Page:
The four LCVP's carrying Company B were unable to find a route through the heavy obstacles in their assigned sector, and two of these vessels were disabled by artillery fire as they headed toward another landing area. Despite a heavy sea and enemy opposition, all troops and equipment aboard the stricken craft were transferred to an empty LCT. Company D landed between H Plus 50 and H plus 60, but its commander, Capt. Philip J. Gaffney, was killed when his landing craft struck a mine. Before finding an outlet off the dangerous strip of beach the unit changed its position three times and fired one mission. Night found the mortars dug in at St. Laurent-sur-Mer. Thus, on 6 June
CHEMICAL MORTARS AT UTAH BEACH
1944 3 officers of the 81st were killed and 2 others, including the battalion commander, were seriously wounded. One company lost its total complement of transportation while each of the other three companies lost two vehicles.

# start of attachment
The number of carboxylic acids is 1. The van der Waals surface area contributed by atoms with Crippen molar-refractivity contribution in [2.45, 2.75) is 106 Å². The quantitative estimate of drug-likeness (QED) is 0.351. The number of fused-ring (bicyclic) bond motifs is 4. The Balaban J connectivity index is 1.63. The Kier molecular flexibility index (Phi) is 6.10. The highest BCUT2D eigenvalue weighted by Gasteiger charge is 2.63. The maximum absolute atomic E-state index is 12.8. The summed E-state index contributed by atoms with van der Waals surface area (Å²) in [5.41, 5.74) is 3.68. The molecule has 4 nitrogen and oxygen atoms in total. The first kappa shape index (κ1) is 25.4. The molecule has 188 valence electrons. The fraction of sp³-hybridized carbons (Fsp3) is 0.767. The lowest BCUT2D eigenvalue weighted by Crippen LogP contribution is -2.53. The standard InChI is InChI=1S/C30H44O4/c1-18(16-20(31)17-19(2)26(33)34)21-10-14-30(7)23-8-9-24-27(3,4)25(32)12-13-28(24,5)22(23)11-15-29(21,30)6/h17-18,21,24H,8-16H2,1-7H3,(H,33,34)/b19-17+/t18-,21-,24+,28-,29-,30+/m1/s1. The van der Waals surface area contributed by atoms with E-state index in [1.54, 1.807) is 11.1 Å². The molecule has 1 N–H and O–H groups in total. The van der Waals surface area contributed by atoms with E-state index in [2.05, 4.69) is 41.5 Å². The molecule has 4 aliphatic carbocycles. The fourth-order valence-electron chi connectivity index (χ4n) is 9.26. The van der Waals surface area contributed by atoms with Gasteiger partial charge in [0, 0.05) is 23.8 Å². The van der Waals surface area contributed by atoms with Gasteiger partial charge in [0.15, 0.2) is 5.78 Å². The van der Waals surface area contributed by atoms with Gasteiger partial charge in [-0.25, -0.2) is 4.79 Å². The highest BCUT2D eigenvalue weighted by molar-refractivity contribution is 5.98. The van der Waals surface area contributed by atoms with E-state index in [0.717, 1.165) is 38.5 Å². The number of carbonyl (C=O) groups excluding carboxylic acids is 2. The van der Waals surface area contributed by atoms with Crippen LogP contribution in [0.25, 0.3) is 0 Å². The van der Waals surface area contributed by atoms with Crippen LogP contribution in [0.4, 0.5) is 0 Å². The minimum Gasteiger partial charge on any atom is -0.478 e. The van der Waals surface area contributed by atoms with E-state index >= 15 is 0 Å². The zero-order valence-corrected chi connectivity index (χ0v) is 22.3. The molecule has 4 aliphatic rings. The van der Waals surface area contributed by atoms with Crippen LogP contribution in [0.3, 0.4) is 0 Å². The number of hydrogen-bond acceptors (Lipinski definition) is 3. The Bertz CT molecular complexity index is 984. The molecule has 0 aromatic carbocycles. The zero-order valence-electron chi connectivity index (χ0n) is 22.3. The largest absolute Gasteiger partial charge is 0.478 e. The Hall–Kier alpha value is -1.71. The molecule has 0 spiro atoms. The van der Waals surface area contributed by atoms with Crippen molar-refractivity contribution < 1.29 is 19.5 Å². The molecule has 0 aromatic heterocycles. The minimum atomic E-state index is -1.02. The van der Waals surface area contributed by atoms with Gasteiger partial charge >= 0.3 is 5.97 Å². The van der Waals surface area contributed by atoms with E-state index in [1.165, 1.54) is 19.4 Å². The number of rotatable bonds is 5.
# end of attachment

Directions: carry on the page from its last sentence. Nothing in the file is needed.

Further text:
Trouble developed on D plus 1 as enemy snipers allowed leading infantry elements to pass through, firing on units which followed. To meet this threat the battalion formed details to wipe out the sniper nests. The mortarmen learned another trick of combat during these early days in Normandy. The enemy, having retreated from the area in which American mortars were to be set up, had marked on its firing charts all logical positions for these weapons. The men of the 81st soon found it was best to avoid reverse slopes and similar accepted mortar sites in favor of unconventional open terrain.
The 87th Chemical Battalion, commanded by Lt. Col. James H. Batte, was attached to VII Corps in the D-day assault of UTAH Beach. Three of the firing companies supported the three battalions of the
8th Infantry, 4th Division, and the fourth company supported a battalion of the 22d Infantry of the same division. Forward observers of the mortar companies landed with the initial waves of infantry, and the units themselves came in at H plus 50. Shortly after landing, the battalion fired 140 rounds and then followed the infantry in moving off the beach. For almost six hours the 4.2-inch mortars were the only ground weapons capable of delivering heavy fire support.8 Targets during the first twenty-four hours of action were enemy machine gun emplacements, concrete emplacements, and pillboxes.